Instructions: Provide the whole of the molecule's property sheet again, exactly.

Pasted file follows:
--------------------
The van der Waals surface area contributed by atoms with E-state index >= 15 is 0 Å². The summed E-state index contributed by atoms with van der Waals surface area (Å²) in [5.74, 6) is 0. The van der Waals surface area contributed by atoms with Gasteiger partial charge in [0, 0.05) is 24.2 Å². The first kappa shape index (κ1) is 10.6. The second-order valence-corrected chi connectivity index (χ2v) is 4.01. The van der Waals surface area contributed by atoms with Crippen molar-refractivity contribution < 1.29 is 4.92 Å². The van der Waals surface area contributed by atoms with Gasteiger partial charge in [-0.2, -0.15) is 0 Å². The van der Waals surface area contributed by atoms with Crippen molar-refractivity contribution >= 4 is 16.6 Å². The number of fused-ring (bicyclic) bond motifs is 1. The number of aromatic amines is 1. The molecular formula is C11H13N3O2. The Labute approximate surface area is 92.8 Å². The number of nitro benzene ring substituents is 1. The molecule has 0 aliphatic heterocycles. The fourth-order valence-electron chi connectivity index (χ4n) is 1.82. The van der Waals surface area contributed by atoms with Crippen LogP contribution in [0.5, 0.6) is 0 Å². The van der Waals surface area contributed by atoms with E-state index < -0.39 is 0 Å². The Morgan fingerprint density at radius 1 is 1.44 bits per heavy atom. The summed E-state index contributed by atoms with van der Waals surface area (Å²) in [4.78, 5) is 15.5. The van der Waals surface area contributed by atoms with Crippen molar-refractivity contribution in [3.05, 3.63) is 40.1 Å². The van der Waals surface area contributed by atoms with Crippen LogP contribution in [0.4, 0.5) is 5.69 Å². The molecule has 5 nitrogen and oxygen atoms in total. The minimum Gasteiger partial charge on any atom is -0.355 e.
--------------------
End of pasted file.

The van der Waals surface area contributed by atoms with E-state index >= 15 is 0 Å². The summed E-state index contributed by atoms with van der Waals surface area (Å²) in [5.74, 6) is 0. The van der Waals surface area contributed by atoms with Gasteiger partial charge in [0, 0.05) is 24.2 Å². The first kappa shape index (κ1) is 10.6. The second-order valence-corrected chi connectivity index (χ2v) is 4.01. The van der Waals surface area contributed by atoms with Crippen molar-refractivity contribution < 1.29 is 4.92 Å². The van der Waals surface area contributed by atoms with Gasteiger partial charge in [-0.2, -0.15) is 0 Å². The van der Waals surface area contributed by atoms with Crippen molar-refractivity contribution >= 4 is 16.6 Å². The number of fused-ring (bicyclic) bond motifs is 1. The number of aromatic amines is 1. The molecular formula is C11H13N3O2. The Labute approximate surface area is 92.8 Å². The number of nitro benzene ring substituents is 1. The molecule has 0 aliphatic heterocycles. The fourth-order valence-electron chi connectivity index (χ4n) is 1.82. The van der Waals surface area contributed by atoms with Crippen LogP contribution in [0.5, 0.6) is 0 Å². The van der Waals surface area contributed by atoms with E-state index < -0.39 is 0 Å². The Morgan fingerprint density at radius 1 is 1.44 bits per heavy atom. The summed E-state index contributed by atoms with van der Waals surface area (Å²) in [4.78, 5) is 15.5. The van der Waals surface area contributed by atoms with Crippen molar-refractivity contribution in [3.05, 3.63) is 40.1 Å². The van der Waals surface area contributed by atoms with Crippen LogP contribution in [0.4, 0.5) is 5.69 Å². The molecule has 5 nitrogen and oxygen atoms in total. The minimum Gasteiger partial charge on any atom is -0.355 e.